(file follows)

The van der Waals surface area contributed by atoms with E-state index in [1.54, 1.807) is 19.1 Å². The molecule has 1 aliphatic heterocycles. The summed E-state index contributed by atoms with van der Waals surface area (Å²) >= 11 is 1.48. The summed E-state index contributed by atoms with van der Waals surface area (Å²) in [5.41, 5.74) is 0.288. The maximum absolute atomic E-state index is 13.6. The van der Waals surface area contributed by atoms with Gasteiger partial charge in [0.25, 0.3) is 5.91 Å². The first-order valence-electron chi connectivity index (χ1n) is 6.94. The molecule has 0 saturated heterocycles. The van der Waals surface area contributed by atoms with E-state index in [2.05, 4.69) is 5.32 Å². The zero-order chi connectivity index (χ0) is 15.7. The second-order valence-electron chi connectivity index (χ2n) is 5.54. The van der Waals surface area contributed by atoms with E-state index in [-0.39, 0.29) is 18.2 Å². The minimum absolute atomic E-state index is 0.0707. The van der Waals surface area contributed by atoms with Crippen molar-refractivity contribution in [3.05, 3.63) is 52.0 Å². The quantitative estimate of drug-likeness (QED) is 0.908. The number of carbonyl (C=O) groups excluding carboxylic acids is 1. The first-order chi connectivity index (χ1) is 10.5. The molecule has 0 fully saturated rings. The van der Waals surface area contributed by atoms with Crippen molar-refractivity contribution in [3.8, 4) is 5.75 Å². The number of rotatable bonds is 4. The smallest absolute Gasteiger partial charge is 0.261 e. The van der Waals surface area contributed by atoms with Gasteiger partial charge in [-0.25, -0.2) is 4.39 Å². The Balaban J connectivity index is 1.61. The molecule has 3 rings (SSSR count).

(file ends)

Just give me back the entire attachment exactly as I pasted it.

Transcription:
The van der Waals surface area contributed by atoms with E-state index in [1.54, 1.807) is 19.1 Å². The molecule has 1 aliphatic heterocycles. The summed E-state index contributed by atoms with van der Waals surface area (Å²) >= 11 is 1.48. The summed E-state index contributed by atoms with van der Waals surface area (Å²) in [5.41, 5.74) is 0.288. The maximum absolute atomic E-state index is 13.6. The van der Waals surface area contributed by atoms with Gasteiger partial charge in [0.25, 0.3) is 5.91 Å². The first-order valence-electron chi connectivity index (χ1n) is 6.94. The molecule has 0 saturated heterocycles. The van der Waals surface area contributed by atoms with E-state index in [2.05, 4.69) is 5.32 Å². The zero-order chi connectivity index (χ0) is 15.7. The second-order valence-electron chi connectivity index (χ2n) is 5.54. The van der Waals surface area contributed by atoms with E-state index in [-0.39, 0.29) is 18.2 Å². The minimum absolute atomic E-state index is 0.0707. The van der Waals surface area contributed by atoms with Crippen molar-refractivity contribution in [3.05, 3.63) is 52.0 Å². The quantitative estimate of drug-likeness (QED) is 0.908. The number of carbonyl (C=O) groups excluding carboxylic acids is 1. The first-order chi connectivity index (χ1) is 10.5. The molecule has 0 fully saturated rings. The van der Waals surface area contributed by atoms with Crippen molar-refractivity contribution in [3.8, 4) is 5.75 Å². The number of rotatable bonds is 4. The smallest absolute Gasteiger partial charge is 0.261 e. The van der Waals surface area contributed by atoms with Gasteiger partial charge in [-0.25, -0.2) is 4.39 Å². The Balaban J connectivity index is 1.61. The molecule has 3 rings (SSSR count).